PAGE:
A different Floyd article

Photo by AP Photo/Bas Czerwinski

Photo by AP Photo/Bas Czerwinski

If you want something less gruesome and much more entertaining that reading about Floyd's dead hip bone, you can read Dave Zabriskie's interview of Floyd Landis for Bicycling Magazine. Landis is a bit of an anti-Armstrong when it comes to PR, high-tech bike gear, eating, and personality, so it's full of wonderful gems from both, like:

DZ: In the beginning, you started riding your mountain bike to go fishing. But then--what?--you just enjoyed the riding more than the fishing at some point?
FL: Well, we were 15, so we weren't really going fishing in the first place. We were just going down to the river to burn things and throw rocks. When you don't have video games, you do stuff like that. You can't shoot imaginary animals, so you just go kill real ones. We'd take our BB guns and shoot whatever got in the way--birds, ducks, squirrels, rabbits, the neighbors' chickens. Anyway, it got boring, and we just started riding our bikes. Since then I haven't shot anything.

DZ: So, you're a pretty successful guy, a team leader with a fat contract--why do you share an apartment in Girona?
FL: Well, because, Dave, you clean a lot.

DZ: Whose upbringing was weirder? I was a non-Mormon in Salt Lake City, and you were the strict Mennonite in long pants with no TV from Lancaster County, Pennsylvania.
FL: I didn't witness your upbringing, but if I had to guess, based on outcome, I would say yours.

DZ: On CSC, we have one leader this year, that's Ivan Basso. I mean, I could lead the team in other ways and directions...
FL: Yeah, backwards.
DZ: ...but if they want leading for the win, that's Ivan.
FL: Give us some examples of ways you're capable of leading things.
DZ: I lead things in a positive, you know, positive flowing flow of energy throughout every...
FL: You're not making any sense.

DZ: Johan and Bjarne are excellent directors, no doubt. But I would not label them geniuses. Bjarne's very nice, and he looks like he's thinking a lot, but I'm not sure that he is.
FL: Holy shit. Um, Bjarne happens to be your boss.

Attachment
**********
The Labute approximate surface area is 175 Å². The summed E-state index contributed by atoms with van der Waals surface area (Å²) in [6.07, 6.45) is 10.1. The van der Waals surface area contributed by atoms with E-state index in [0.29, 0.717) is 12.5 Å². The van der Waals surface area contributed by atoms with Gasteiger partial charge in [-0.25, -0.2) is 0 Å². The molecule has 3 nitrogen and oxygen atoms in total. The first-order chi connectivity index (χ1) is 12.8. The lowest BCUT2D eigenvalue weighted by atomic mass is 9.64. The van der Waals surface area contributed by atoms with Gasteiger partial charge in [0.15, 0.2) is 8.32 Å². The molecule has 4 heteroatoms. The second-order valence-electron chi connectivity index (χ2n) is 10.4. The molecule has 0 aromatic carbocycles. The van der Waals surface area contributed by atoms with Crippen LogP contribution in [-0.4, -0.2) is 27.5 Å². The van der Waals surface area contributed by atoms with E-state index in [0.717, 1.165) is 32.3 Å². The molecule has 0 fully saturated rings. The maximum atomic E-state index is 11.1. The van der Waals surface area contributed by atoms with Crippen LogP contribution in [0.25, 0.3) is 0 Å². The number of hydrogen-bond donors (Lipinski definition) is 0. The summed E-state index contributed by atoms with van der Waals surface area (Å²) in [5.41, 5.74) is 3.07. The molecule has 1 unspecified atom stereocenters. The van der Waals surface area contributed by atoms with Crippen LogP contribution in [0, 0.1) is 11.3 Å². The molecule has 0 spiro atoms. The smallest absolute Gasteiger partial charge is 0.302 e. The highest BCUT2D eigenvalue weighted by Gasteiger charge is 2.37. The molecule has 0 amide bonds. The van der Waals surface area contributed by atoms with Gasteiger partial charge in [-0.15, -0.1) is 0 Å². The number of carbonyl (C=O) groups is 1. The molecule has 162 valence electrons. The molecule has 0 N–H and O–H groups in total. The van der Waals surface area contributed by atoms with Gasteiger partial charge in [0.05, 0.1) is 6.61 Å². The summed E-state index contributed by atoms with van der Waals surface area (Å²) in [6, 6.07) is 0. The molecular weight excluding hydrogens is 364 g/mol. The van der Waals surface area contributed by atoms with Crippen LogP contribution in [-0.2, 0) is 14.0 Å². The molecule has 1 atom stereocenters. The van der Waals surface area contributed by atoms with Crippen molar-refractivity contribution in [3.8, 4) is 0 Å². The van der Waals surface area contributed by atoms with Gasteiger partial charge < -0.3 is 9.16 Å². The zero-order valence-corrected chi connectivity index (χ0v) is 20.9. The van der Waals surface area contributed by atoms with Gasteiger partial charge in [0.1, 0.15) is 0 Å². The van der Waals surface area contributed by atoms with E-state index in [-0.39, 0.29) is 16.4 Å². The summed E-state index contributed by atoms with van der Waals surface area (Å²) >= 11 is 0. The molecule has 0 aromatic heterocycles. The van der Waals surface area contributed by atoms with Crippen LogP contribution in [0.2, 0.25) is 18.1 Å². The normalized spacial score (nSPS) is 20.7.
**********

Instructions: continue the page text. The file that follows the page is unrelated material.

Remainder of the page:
DZ: These guys...I think it's not that hard to use tactics in bike races. I mean you don't have to be a genius. It's pretty simple. And they can say whatever they want in the car, but if the rider isn't capable of it, then it doesn't happen. So they have to have a good rider.
FL: The way I see it, there are five scenarios: If you're smart and you're weak, you can't win. If you're stupid and you're strong, you'll probably figure out a way to lose. If you're stupid and weak, then you should probably quit. If you're strong and smart enough to figure out how the race works, then you have a good chance of winning. If you're strong and just a little bit smart, smart enough to listen to the director in the car, and he's smart--that's the whole point of a director. When you have a lot of stupid, strong people who listen, then you have a good team. Because it's not possible in cycling to have nine smart, strong guys. Even if you took all the smart, strong guys you wouldn't get nine. So that's what the director is for. Would you confirm that?
DZ: Yeah. There are people in the sport who could satisfy themselves just staring at a pillar.

I also never knew that Zabriskie has never been in a wind tunnel. I guess when you have the 'best aerodynamic position in the peloton' there's no need to.

The newstand issue of Bicycling Magazine has a bit more in these little "Dumb and Dumber" sidebars, so be sure to pick up a copy if you enjoy.

related articles: Tour de France 2006
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